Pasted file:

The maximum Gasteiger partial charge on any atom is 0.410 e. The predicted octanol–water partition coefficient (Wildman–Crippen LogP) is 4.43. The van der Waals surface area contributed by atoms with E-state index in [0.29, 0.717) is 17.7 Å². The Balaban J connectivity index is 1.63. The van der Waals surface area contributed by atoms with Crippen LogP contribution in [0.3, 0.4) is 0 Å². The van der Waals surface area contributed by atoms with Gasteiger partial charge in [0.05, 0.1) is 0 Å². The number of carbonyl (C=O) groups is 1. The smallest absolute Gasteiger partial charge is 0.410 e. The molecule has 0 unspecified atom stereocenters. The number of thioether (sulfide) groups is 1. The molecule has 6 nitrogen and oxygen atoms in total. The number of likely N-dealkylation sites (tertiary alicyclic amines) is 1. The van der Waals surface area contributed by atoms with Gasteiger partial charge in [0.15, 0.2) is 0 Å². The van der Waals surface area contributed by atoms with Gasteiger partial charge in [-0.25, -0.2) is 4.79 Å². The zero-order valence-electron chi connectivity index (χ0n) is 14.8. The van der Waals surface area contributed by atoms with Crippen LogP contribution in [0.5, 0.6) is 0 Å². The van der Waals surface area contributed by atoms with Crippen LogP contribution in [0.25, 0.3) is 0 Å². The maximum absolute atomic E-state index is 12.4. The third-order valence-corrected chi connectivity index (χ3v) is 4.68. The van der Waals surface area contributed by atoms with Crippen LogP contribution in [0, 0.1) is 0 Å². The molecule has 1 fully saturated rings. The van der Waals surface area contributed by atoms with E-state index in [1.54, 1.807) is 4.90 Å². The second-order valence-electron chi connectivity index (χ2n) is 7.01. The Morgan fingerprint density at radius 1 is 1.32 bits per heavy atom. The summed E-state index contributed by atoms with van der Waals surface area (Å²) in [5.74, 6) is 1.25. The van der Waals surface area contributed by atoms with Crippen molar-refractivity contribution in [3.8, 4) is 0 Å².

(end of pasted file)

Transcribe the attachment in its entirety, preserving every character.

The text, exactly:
The maximum Gasteiger partial charge on any atom is 0.410 e. The predicted octanol–water partition coefficient (Wildman–Crippen LogP) is 4.43. The van der Waals surface area contributed by atoms with E-state index in [0.29, 0.717) is 17.7 Å². The Balaban J connectivity index is 1.63. The van der Waals surface area contributed by atoms with Crippen LogP contribution in [0.3, 0.4) is 0 Å². The van der Waals surface area contributed by atoms with Gasteiger partial charge in [0.05, 0.1) is 0 Å². The number of carbonyl (C=O) groups is 1. The smallest absolute Gasteiger partial charge is 0.410 e. The molecule has 0 unspecified atom stereocenters. The number of thioether (sulfide) groups is 1. The molecule has 6 nitrogen and oxygen atoms in total. The number of likely N-dealkylation sites (tertiary alicyclic amines) is 1. The van der Waals surface area contributed by atoms with Gasteiger partial charge in [0.15, 0.2) is 0 Å². The van der Waals surface area contributed by atoms with Gasteiger partial charge in [-0.25, -0.2) is 4.79 Å². The zero-order valence-electron chi connectivity index (χ0n) is 14.8. The van der Waals surface area contributed by atoms with Crippen LogP contribution in [0.5, 0.6) is 0 Å². The van der Waals surface area contributed by atoms with Crippen LogP contribution in [0.25, 0.3) is 0 Å². The maximum absolute atomic E-state index is 12.4. The third-order valence-corrected chi connectivity index (χ3v) is 4.68. The van der Waals surface area contributed by atoms with Crippen LogP contribution in [0, 0.1) is 0 Å². The molecule has 1 fully saturated rings. The van der Waals surface area contributed by atoms with E-state index in [1.54, 1.807) is 4.90 Å². The second-order valence-electron chi connectivity index (χ2n) is 7.01. The Morgan fingerprint density at radius 1 is 1.32 bits per heavy atom. The summed E-state index contributed by atoms with van der Waals surface area (Å²) in [5.74, 6) is 1.25. The van der Waals surface area contributed by atoms with Crippen molar-refractivity contribution in [3.8, 4) is 0 Å².